Arts features

TV review: Toni and Rosi

By Simon Round, February 3, 2012

Even without the Nazis, the story of pianists Toni and Rosi Grunschlag would have made compelling viewing. Filmed over 18 years by Will Wyatt and Todd Murray, we saw the sisters at home and abroad, both playing and reminiscing

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Interview: Zach Braff

By Anne Joseph, February 2, 2012

Zach Braff begins by wishing me a hearty "Shalom!"

The American actor-director, well known for his role as Doctor J D in the award-winning television series Scrubs, is in London ahead of making his UK stage debut in his first penned play, the comedy All New People.

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Radio review: The Hidden Graves of the Holocaust

By Simon Round, January 25, 2012

There is of course a mountain of evidence to support the fact that the Nazis murdered upwards of six million Jews during the Second World War.

However, there are still people who deny the Holocaust, which is pretty much akin to people denying the existence of the Pacific Ocean.

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Storyville Survivors: My Friend Sam - Living For the Moment

By Simon Round, January 20, 2012

In some respects, Sam Frears is very fortunate. Sam - the son of film director Stephen Frears - is popular, has a wide circle of friends, including the writer Alan Bennett, is bright, ambitious, has a sharp sense of humour and no money worries.

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Interview: Jonathan Biss

By Jessica Duchen, January 12, 2012

How serious do classical musicians have to be? The young American pianist Jonathan Biss has been proving that sophisticated artistry and off-the-wall humour are in no way mutually exclusive. A glance at his website quickly shows that his tale has an unusual twist.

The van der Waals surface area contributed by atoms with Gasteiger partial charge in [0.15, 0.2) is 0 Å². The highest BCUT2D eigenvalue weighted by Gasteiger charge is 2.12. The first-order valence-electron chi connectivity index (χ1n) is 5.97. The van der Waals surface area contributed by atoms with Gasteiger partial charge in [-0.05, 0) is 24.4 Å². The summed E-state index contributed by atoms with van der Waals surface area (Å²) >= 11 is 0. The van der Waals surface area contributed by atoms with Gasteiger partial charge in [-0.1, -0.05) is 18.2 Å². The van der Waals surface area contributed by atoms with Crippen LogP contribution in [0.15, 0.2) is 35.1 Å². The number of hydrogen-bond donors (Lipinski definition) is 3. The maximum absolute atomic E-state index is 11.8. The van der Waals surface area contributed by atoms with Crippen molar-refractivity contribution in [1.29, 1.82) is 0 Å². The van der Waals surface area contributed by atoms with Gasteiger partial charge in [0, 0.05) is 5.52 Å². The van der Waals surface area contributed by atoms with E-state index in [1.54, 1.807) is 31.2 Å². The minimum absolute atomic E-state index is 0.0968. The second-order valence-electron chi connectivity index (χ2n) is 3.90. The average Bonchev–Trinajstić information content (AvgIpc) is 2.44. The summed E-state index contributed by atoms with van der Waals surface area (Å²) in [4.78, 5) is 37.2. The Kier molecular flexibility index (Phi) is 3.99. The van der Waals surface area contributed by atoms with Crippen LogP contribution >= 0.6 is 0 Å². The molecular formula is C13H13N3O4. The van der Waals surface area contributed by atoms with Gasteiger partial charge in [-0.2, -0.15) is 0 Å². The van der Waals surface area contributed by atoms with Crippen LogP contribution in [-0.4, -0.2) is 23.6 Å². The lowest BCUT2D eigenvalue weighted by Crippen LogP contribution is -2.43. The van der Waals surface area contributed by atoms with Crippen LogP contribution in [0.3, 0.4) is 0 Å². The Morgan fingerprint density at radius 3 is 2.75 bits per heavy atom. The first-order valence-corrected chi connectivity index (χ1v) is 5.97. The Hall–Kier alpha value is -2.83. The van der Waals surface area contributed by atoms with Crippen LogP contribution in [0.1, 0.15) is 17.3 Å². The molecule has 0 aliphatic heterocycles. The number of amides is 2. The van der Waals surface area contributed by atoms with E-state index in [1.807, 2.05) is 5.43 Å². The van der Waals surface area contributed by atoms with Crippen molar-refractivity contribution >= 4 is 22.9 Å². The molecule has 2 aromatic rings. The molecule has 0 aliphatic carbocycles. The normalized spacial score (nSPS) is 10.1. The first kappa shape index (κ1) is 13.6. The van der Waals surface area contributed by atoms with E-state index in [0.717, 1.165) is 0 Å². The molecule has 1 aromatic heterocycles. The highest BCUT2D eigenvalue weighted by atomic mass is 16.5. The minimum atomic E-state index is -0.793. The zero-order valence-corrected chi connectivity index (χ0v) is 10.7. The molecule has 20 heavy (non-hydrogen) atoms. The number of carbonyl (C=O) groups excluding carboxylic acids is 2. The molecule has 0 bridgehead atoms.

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Is it a bird? Is it a plane? No, it's the real-life superheroine

By Sarah Lightman, December 22, 2011

'I feel I have done a public service in portraying my horror of the Jewish burial grounds that ring the M25," says artist Corinne Pearlman. She is talking about of her comic, Losing the Plot, which, over two delicately drawn pages, highlights the jarring proximity of several Jewish cemeteries to one of Europe's busiest motorways.

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TV review: Jerusalem on a Plate

By Simon Round, December 22, 2011

This may have been a food programme but you do not have to be long in Jerusalem before you taste the flavour of politics.

Falafel is, of course, the national dish of Israel - unless you happen to be a Palestinian vendor of the ubiquitous chickpea balls who feels he has a greater claim to the dish than Israeli upstarts.

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Jerusalem: The Making of a Holy City

December 15, 2011

About halfway through last night's second episode of Simon Sebag-Montefiore's frantic journey through the history of Jerusalem, I began to feel both dizzy and nauseous.

Sebag-Montefiore - author of a best-selling history of the holy city - had argued that its bloody history was "the best argument against religion ever invented". But that was not what caused my momentary discomfort.

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Interview: Anthony Horowitz

By Angela Kiverstein, December 9, 2011

The House of Silk, the new Sherlock Holmes novel by Anthony Horowitz, could be sub-titled "The Mystery of the Vanishing Novelist". For Horowitz's aim was "to be completely true to Arthur Conan Doyle - immerse myself in his world and be invisible in it."

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Interview: Bernard Kops

By Anne Joseph, December 8, 2011

'I believe that energy has to be used to get more energy," says Bernard Kops. And his is a remarkable energy. He has written more than 40 plays for television, stage and radio, nine novels, seven volumes of poetry and two autobiographies.

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